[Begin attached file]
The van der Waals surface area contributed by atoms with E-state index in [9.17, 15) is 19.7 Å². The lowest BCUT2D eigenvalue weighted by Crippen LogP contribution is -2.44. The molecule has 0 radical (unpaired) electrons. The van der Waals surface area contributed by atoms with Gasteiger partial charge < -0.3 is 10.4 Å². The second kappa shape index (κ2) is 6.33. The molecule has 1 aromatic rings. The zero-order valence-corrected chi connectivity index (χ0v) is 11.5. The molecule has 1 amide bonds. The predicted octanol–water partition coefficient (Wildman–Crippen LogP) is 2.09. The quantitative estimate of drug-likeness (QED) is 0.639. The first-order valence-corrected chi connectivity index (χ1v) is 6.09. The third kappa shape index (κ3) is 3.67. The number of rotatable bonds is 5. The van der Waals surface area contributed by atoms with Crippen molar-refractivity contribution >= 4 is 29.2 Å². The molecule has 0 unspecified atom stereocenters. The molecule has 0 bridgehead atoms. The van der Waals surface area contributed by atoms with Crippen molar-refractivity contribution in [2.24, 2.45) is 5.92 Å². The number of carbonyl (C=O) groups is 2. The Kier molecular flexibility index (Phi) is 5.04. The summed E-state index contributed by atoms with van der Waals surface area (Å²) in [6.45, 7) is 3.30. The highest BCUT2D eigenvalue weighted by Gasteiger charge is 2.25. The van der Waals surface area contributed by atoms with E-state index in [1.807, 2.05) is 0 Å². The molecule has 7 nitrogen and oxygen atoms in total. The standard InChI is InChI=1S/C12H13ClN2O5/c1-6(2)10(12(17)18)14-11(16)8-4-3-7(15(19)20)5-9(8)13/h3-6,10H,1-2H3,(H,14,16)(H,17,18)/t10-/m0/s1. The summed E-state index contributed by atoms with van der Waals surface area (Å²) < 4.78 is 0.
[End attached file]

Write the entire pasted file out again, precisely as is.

The van der Waals surface area contributed by atoms with E-state index in [9.17, 15) is 19.7 Å². The lowest BCUT2D eigenvalue weighted by Crippen LogP contribution is -2.44. The molecule has 0 radical (unpaired) electrons. The van der Waals surface area contributed by atoms with Gasteiger partial charge < -0.3 is 10.4 Å². The second kappa shape index (κ2) is 6.33. The molecule has 1 aromatic rings. The zero-order valence-corrected chi connectivity index (χ0v) is 11.5. The molecule has 1 amide bonds. The predicted octanol–water partition coefficient (Wildman–Crippen LogP) is 2.09. The quantitative estimate of drug-likeness (QED) is 0.639. The first-order valence-corrected chi connectivity index (χ1v) is 6.09. The third kappa shape index (κ3) is 3.67. The number of rotatable bonds is 5. The van der Waals surface area contributed by atoms with Crippen molar-refractivity contribution >= 4 is 29.2 Å². The molecule has 0 unspecified atom stereocenters. The molecule has 0 bridgehead atoms. The van der Waals surface area contributed by atoms with Crippen molar-refractivity contribution in [2.24, 2.45) is 5.92 Å². The number of carbonyl (C=O) groups is 2. The Kier molecular flexibility index (Phi) is 5.04. The summed E-state index contributed by atoms with van der Waals surface area (Å²) in [6.45, 7) is 3.30. The highest BCUT2D eigenvalue weighted by Gasteiger charge is 2.25. The van der Waals surface area contributed by atoms with E-state index in [1.807, 2.05) is 0 Å². The molecule has 7 nitrogen and oxygen atoms in total. The standard InChI is InChI=1S/C12H13ClN2O5/c1-6(2)10(12(17)18)14-11(16)8-4-3-7(15(19)20)5-9(8)13/h3-6,10H,1-2H3,(H,14,16)(H,17,18)/t10-/m0/s1. The summed E-state index contributed by atoms with van der Waals surface area (Å²) < 4.78 is 0.